How to know if you should be moving applications to the cloud

Cloud is becoming more and more acceptable in the public sector. Not just taking advantage of virtualised, private cloud solutions but moving to commodity public cloud services. The reasons to do this include greater flexibility, the ability to scale up as and when needed and, of course, cost savings. But how do you know whether your applications(s) are suitable for a cloud platform?

The first stage is to assess what you have so you can understand the business drivers, constraints and ROI for the move. You need to give yourself a clear picture of your situation and, perhaps most importantly, be clear about the outcomes that you want to create.

Business drivers, constraints and desired outcomes

Start by looking at the business situation – what the applications do for your organisation, their users, owners and developers. There are many questions to get answers for but start with these three.

What service(s) are you planning to move? Who uses them and how many users do you have? Does the user base consist of employees, partners, customers or a combination? How do they access the service?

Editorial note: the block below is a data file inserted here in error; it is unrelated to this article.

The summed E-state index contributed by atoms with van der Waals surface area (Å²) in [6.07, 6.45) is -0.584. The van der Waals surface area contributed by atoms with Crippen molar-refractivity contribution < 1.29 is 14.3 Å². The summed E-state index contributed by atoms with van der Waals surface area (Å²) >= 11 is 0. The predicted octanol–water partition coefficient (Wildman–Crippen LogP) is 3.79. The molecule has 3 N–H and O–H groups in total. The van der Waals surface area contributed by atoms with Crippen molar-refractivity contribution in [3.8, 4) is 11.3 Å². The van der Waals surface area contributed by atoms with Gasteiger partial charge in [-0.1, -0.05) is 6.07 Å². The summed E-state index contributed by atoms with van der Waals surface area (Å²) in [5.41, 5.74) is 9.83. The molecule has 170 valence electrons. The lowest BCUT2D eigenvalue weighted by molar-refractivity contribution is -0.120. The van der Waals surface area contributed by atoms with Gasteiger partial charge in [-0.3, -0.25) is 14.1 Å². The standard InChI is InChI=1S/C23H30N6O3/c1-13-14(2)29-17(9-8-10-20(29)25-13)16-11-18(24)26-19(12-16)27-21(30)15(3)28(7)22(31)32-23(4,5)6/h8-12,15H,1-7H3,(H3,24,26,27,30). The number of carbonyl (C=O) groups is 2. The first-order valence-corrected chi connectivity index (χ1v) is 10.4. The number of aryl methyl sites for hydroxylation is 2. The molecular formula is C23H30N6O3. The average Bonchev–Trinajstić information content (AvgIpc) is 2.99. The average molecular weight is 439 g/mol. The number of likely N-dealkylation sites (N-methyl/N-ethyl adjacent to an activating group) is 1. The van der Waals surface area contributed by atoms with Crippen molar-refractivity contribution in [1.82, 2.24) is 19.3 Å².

Is there a compelling event driving the migration and its timeframe? Is there a contract end-date or hardware end-of-life that makes the move necessary?

Is the application being actively developed and/or updated? Who does the development and what are their needs during any migration?

Service performance and availability

We typically look at the demands on the service from its users. Getting a clear picture will help to detail the impact of the change. It can also be a good opportunity to get a realistic view of needs and assess the potential improvements that can be made.

What are the current hours of service? Is it true 24×7 or just business hours? Can outages be tolerated during redeployment?

What are the capacity and scalability trends and requirements? Are there seasonal peaks or high-demand events?

What channels are used to access the service? Is it currently on a private network or the public internet? Is there a significant amount of mobile access – or other devices?

Architecture and technology

Once the business and service contexts are understood, it’s time to assess the technology landscape. Gathering information about the platforms and technologies currently in place will give you a picture of how readily services might be migrated.

Are any of the applications already using Cloud or cloud-related approaches? You may already be using microservices or APIs to exchange information or provide access to data to other applications?

Is the application accessed via a web browser? If not, what client-side software is required? This can be a significant blocker on scalability.

Does the application need to connect to any external networks or services? For example, does it need to connect to PSN or a corporate network to integrate with third-party or back-office systems?

Answering questions such as these will help you determine the benefits of cloud for your organisation. In fact, we recommend 36 questions to start the planning and prioritisation process. You can download the full cloud-readiness questionnaire from or visit the WTG stand in the exhibition hall at PSEICT to discuss your situation.